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Luther Lowe

Luther Lowe

Posted: September 3, 2010 12:31 PM

The Positive Side of Negative Reviews


Getting negative reviews can sting. (Trust us. We know.)

But how much weight should you put into a negative review?

"Mohawk Matt" of Bolt Barbers in downtown Los Angeles loves his negative reviews. In a brilliant act of brand judo, he's turned the critiques of his service into nuggets of pure marketing gold.


Yelp isn't the only review site out there, and the ability for people to share their opinions online isn't going away -- it's only becoming more commonplace. Business owners are much better served getting involved in a conversation about their businesses than burying their heads in the sand and pretending it's not happening or railing against its existence.

Yelp (and many other consumer feedback platforms) allow you to respond privately or publicly to reviews. We recommend starting off with a diplomatic, private message expressing regret that the customer didn't have a 5-star experience. Even if it doesn't result in the reviewer upgrading or removing their review, it can't hurt to post a polite public response that says, "Molly says our bar closes at 9 pm, but we're actually open until midnight. Thanks for the review, Molly, and sorry you didn't have a 5-star experience!"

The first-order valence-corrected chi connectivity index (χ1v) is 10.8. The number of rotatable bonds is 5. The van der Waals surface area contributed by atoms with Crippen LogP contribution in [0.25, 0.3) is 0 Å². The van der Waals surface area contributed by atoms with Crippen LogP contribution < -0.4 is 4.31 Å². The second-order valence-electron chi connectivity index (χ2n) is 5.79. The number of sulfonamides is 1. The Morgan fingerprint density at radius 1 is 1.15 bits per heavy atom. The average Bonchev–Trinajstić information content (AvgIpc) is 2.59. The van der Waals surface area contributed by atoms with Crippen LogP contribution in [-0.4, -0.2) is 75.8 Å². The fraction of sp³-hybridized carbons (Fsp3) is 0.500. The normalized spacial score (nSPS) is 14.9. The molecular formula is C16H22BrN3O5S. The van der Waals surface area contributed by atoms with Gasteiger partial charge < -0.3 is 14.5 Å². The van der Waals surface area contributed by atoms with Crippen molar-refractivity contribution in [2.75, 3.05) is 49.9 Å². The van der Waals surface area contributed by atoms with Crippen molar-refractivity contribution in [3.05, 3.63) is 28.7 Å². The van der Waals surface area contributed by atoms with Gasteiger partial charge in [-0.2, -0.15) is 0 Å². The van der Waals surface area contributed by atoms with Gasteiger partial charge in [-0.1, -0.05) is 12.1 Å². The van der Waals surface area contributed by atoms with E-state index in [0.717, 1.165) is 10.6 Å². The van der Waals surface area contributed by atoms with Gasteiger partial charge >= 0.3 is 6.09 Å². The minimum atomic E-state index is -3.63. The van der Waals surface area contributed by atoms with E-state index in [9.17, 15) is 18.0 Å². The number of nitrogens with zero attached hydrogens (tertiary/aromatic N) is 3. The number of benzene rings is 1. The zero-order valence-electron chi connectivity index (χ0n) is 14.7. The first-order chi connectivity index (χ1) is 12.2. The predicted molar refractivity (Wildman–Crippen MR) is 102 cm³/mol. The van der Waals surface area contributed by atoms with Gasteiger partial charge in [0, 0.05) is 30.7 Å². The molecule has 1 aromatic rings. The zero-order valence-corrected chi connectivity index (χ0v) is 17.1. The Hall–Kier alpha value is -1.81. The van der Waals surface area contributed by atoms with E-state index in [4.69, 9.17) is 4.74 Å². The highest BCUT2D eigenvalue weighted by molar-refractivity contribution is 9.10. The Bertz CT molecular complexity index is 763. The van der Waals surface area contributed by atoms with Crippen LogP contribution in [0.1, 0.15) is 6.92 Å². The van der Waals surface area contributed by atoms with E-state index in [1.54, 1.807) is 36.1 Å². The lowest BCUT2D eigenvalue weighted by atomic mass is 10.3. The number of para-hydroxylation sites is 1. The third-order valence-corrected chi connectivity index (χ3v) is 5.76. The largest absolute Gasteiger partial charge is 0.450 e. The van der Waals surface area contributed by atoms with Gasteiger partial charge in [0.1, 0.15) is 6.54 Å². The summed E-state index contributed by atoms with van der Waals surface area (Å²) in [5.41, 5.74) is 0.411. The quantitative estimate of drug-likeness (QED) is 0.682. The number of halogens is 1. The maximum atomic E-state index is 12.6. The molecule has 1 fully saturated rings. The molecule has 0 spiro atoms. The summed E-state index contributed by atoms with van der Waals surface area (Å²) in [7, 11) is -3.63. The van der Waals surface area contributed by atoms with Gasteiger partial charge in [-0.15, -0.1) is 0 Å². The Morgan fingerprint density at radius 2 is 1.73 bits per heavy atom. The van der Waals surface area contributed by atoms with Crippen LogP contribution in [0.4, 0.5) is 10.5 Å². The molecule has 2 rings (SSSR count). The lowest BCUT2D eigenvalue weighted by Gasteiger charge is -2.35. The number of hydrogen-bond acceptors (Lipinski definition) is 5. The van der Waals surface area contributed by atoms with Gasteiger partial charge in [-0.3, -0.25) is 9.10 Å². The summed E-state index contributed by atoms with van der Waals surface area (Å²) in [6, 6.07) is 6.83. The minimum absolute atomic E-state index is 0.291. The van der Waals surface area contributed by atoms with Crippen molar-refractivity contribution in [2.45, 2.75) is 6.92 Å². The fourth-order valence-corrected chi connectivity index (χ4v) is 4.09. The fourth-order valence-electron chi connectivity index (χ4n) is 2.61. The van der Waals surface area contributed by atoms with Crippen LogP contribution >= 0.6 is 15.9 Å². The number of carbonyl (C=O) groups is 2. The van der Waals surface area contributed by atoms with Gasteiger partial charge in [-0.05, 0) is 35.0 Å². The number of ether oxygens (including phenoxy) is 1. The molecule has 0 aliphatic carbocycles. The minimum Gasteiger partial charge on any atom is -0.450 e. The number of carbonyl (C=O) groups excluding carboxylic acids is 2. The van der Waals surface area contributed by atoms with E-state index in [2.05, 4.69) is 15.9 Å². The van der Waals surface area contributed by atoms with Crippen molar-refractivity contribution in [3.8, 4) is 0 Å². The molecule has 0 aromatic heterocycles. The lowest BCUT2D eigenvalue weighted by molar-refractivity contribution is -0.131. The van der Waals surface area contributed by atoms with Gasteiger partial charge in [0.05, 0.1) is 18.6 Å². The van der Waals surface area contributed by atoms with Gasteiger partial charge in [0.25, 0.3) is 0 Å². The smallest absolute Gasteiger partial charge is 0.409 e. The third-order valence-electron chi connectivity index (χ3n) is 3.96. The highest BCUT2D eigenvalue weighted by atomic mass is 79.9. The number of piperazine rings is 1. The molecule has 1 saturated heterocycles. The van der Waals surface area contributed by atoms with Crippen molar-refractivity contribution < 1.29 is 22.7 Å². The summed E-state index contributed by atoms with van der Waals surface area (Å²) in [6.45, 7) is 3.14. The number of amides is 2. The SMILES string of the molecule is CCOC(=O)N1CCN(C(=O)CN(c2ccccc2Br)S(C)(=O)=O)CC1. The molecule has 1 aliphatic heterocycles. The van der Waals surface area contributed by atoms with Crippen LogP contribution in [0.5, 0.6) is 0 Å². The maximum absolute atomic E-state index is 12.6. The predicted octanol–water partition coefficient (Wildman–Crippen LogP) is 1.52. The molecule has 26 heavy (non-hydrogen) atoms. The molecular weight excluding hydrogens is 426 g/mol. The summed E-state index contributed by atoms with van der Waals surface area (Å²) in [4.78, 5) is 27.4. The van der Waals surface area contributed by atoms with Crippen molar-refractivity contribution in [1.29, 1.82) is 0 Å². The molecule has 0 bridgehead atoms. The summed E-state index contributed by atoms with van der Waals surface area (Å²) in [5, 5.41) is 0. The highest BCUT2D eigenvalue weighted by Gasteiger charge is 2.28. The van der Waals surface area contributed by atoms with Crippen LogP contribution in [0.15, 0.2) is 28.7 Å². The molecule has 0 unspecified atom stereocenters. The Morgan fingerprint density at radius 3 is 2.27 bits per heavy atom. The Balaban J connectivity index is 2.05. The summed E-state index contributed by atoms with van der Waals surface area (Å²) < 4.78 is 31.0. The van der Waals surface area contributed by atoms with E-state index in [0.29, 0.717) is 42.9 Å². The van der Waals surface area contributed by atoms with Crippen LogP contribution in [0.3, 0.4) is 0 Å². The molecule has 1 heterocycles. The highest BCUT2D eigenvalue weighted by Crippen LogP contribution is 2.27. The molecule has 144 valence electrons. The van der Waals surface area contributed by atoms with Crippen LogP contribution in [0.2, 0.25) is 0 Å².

In most cases, a negative review here and there isn't something to lose sleep over. That said, if you receive ten reviews in a row noting that the bread is stale, you might want to take stock of the situation. Maybe the reviewers are on to something, and it's time to look at a different bread vendor or better communicate why your bread tastes the way it does.

Above all, put your emotion to the side, resist the urge to point fingers, and do the smart thing and engage reviewers diplomatically.

Three Things You Didn't Know About Negative Reviews

1. Most reviews on Yelp are actually positive -- about 85% are 3 stars or above. In fact, this is pretty consistent across the Internet: when people share information about an experience or product, it's often because they're happy.

2. This may seem counter-intuitive, but negative reviews can actually be a good thing. Some savvy consumers are actually suspicious of businesses that sport an unblemished record. On average, a restaurant with more than 20 reviews and a 4 star rating on Yelp has three times more page view traffic than a restaurant with more than 20 reviews and a 5 star rating.

3. No one takes the negative review as seriously as you do. Your prospective customers are sizing up the reviews and the reviewers just as much as they are sizing up your business, so give them a little bit of credit and trust their ability to discern the diehards from the blowhards.

 

Follow Luther Lowe on Twitter: www.twitter.com/lutherlowe